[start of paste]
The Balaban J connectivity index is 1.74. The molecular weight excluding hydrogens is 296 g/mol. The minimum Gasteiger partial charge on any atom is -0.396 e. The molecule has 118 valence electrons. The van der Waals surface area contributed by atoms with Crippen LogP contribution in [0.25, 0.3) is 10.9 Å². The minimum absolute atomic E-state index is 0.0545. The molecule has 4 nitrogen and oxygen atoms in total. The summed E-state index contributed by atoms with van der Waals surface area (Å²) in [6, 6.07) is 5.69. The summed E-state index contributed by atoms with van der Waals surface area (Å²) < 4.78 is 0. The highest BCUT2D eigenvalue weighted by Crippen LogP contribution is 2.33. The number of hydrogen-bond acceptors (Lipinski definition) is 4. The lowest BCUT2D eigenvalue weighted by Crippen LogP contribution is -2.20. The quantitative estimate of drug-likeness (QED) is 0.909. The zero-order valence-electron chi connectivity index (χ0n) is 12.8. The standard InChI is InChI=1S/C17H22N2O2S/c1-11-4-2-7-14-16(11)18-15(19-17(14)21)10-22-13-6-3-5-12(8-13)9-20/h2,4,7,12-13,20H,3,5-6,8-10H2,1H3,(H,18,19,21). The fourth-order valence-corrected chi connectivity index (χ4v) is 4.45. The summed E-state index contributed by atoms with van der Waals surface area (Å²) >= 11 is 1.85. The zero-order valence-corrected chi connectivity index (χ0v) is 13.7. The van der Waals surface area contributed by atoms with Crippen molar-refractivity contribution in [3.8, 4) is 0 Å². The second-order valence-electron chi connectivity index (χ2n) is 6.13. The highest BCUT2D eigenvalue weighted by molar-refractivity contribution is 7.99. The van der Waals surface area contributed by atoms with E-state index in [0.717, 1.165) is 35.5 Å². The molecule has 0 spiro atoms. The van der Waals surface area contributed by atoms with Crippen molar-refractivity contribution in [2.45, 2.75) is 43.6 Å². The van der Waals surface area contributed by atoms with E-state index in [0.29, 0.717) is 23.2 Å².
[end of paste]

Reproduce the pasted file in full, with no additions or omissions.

The Balaban J connectivity index is 1.74. The molecular weight excluding hydrogens is 296 g/mol. The minimum Gasteiger partial charge on any atom is -0.396 e. The molecule has 118 valence electrons. The van der Waals surface area contributed by atoms with Crippen LogP contribution in [0.25, 0.3) is 10.9 Å². The minimum absolute atomic E-state index is 0.0545. The molecule has 4 nitrogen and oxygen atoms in total. The summed E-state index contributed by atoms with van der Waals surface area (Å²) in [6, 6.07) is 5.69. The summed E-state index contributed by atoms with van der Waals surface area (Å²) < 4.78 is 0. The highest BCUT2D eigenvalue weighted by Crippen LogP contribution is 2.33. The number of hydrogen-bond acceptors (Lipinski definition) is 4. The lowest BCUT2D eigenvalue weighted by Crippen LogP contribution is -2.20. The quantitative estimate of drug-likeness (QED) is 0.909. The zero-order valence-electron chi connectivity index (χ0n) is 12.8. The standard InChI is InChI=1S/C17H22N2O2S/c1-11-4-2-7-14-16(11)18-15(19-17(14)21)10-22-13-6-3-5-12(8-13)9-20/h2,4,7,12-13,20H,3,5-6,8-10H2,1H3,(H,18,19,21). The fourth-order valence-corrected chi connectivity index (χ4v) is 4.45. The summed E-state index contributed by atoms with van der Waals surface area (Å²) >= 11 is 1.85. The zero-order valence-corrected chi connectivity index (χ0v) is 13.7. The van der Waals surface area contributed by atoms with Crippen molar-refractivity contribution in [3.8, 4) is 0 Å². The second-order valence-electron chi connectivity index (χ2n) is 6.13. The highest BCUT2D eigenvalue weighted by molar-refractivity contribution is 7.99. The van der Waals surface area contributed by atoms with E-state index in [0.717, 1.165) is 35.5 Å². The molecule has 0 spiro atoms. The van der Waals surface area contributed by atoms with Crippen molar-refractivity contribution in [2.45, 2.75) is 43.6 Å². The van der Waals surface area contributed by atoms with E-state index in [0.29, 0.717) is 23.2 Å².